Tao of Stieb: What are Blue Jays, fans hoping for in the second half?


Toronto Blue Jays starting pitcher Ryan Borucki. (Fred Thornhill/ THE CANADIAN PRESS)

As we head into the All-Star break, and perhaps enjoy a small bit of respite from this not-entirely-delightful season, the question we’re left with is: What’s going to make us happy in the second half?

This season seems like something of an anomaly, with the playoff races seemingly decided for the most part in the American League already. With Boston, Houston, New York, Cleveland and Seattle all leaping ahead of a mostly uninspiring pack, there won’t be the logjam of teams all within a few games of the wild card as there has been in recent seasons.

While it isn’t impossible to conceive of some team having a hot month and getting into the mix, it seems unlikely that the Blue Jays would be that team.

So, to what can we look forward in the coming months? What can the fans hang their hearts on, and maybe more importantly, what can the Blue Jays themselves play towards as a goal?

There are obviously bright lights within sight on the horizon, with as exciting a class of prospects as the team has perhaps ever had getting close to graduating to the big leagues. But for 2018, it seems profoundly unlikely that Vladimir Guerrero Jr. or Bo Bichette will make their way to the big club before the end of the season. There are too many logical reasons why you wouldn’t, so those dreams are best left until next spring.

There are goals that might seem too modest for fans to grasp onto over the final three months. Finishing the season over .500 might be one that elicits eyerolls, as would battling the Tampa Bay Rays for third place in the AL East.

And yet, were the Blue Jays to accomplish both of those by the time September 30 rolls around, you would imagine that the team likely had a half-decent run down the stretch, and played enough good baseball to make them entertaining.

But more than the mere entertainment factor, a fan would like to believe that the core of this team could continue to improve and play winning baseball. It could be that the idea of “learning how to win” is a hoary old sports aphorism, but there is something to the idea that finding the way to success is a process that can be repeated once you’ve done it.

Having players such as Randal Grichuk, Ryan Borucki or Lourdes Gurriel Jr. take the next steps in their development to perhaps becoming important parts of winning teams in 2019 or 2020 would be significant.

It would also be helpful to see some of the walking wounded return to form, especially when it comes to Aaron Sanchez. Sanchez’s first half has been mostly forgettable, which is a disappointment after last year’s lost season. Having him stay healthy and pitch closer to his 2016 form would be a compelling sight to see.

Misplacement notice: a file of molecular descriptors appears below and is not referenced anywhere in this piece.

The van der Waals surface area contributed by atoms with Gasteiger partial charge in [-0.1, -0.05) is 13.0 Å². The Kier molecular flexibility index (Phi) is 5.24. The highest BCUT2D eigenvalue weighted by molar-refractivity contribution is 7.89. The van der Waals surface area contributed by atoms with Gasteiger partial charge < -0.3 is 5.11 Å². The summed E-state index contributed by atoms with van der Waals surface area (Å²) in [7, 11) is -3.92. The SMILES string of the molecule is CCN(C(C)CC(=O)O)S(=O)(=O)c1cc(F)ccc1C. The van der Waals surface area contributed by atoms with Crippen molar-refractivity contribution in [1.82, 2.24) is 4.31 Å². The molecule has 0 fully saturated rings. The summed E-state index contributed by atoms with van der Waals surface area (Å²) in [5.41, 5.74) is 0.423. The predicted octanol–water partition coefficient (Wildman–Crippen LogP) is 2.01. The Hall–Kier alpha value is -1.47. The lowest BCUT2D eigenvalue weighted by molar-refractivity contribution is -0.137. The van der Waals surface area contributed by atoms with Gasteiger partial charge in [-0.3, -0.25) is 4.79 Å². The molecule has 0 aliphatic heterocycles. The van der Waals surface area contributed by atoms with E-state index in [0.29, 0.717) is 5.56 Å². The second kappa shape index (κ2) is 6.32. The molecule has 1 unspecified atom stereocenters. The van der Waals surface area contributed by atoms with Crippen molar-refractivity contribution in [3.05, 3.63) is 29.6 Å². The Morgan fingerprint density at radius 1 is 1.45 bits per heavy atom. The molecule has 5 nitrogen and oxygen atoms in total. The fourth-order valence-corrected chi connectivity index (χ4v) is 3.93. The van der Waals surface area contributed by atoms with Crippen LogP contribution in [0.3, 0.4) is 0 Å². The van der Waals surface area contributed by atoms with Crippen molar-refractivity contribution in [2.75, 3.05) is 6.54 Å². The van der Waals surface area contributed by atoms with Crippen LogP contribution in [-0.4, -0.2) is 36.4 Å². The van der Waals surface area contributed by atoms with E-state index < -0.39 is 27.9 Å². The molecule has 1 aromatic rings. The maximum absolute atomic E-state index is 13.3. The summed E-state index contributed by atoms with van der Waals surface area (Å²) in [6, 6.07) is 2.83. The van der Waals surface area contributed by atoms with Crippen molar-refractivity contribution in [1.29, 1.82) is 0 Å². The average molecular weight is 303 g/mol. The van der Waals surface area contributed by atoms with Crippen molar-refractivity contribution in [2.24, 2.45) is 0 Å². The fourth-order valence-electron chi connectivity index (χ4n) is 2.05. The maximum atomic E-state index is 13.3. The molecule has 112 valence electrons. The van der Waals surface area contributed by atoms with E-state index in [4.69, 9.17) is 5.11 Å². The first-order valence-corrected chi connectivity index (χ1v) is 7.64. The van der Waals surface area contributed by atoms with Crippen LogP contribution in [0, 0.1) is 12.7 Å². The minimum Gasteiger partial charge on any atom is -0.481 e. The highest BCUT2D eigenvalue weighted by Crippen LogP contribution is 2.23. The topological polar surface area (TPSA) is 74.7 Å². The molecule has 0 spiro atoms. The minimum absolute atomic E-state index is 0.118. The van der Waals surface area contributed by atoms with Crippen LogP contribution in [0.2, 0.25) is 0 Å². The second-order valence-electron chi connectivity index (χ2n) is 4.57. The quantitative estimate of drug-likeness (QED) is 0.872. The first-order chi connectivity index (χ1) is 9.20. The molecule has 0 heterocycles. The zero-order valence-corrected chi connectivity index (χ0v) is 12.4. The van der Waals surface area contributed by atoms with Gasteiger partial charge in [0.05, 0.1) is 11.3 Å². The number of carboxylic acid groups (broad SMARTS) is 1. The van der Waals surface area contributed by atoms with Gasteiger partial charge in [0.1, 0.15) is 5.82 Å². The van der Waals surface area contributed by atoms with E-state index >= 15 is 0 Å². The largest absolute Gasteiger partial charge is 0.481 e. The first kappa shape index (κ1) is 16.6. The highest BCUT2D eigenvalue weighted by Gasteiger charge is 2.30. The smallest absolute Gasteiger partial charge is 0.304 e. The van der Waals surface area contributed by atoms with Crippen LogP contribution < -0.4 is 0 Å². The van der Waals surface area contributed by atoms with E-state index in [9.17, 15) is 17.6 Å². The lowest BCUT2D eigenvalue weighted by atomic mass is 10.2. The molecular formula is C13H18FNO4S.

Getting the opportunity to see Josh Donaldson return to the lineup would also be appealing, and hopefully it might offer fans one more chance to appreciate what an otherworldly talent he can be when healthy. While it is frustrating that his ongoing injuries have mostly wiped out the trade value that we might have hoped Donaldson could return in a lost season, seeing him play out the year in a Blue Jays uniform could be a small consolation.

There will also be trades to be made, and perhaps there will be new and interesting players who make their way back to Toronto. While the Jays would seemingly be more likely to look for future value when they move one of their many pending free agents, there is always the possibility of an MLB caliber player like Teoscar Hernandez making their way back.

Or who knows: Maybe the next José Bautista.

Mostly, it would be good to see the Blue Jays continue to play better baseball. Where last season looked bad in the standings, it felt even worse watching the Blue Jays play a slow, ugly and sloppy brand of baseball that ground the fanbase’s collective nerves to dust. While the results haven’t always been there, this season’s team looks and feels like a much more entertaining team on a nightly basis.

It would always be far preferable to be looking ahead towards meaningful games down the stretch, and no one should attempt to argue that these smaller goals are any sort of substitute. But whatever happens in the final three months of the season will inevitably lead into what happens in the coming year.

It may be hard to appreciate the here and now when you’re always looking ahead, but there are still games to be played, stories to be told, and the inevitable glorious weirdness that baseball always seems to provide. If you were to check out of the season now, you’d probably miss something amazing.

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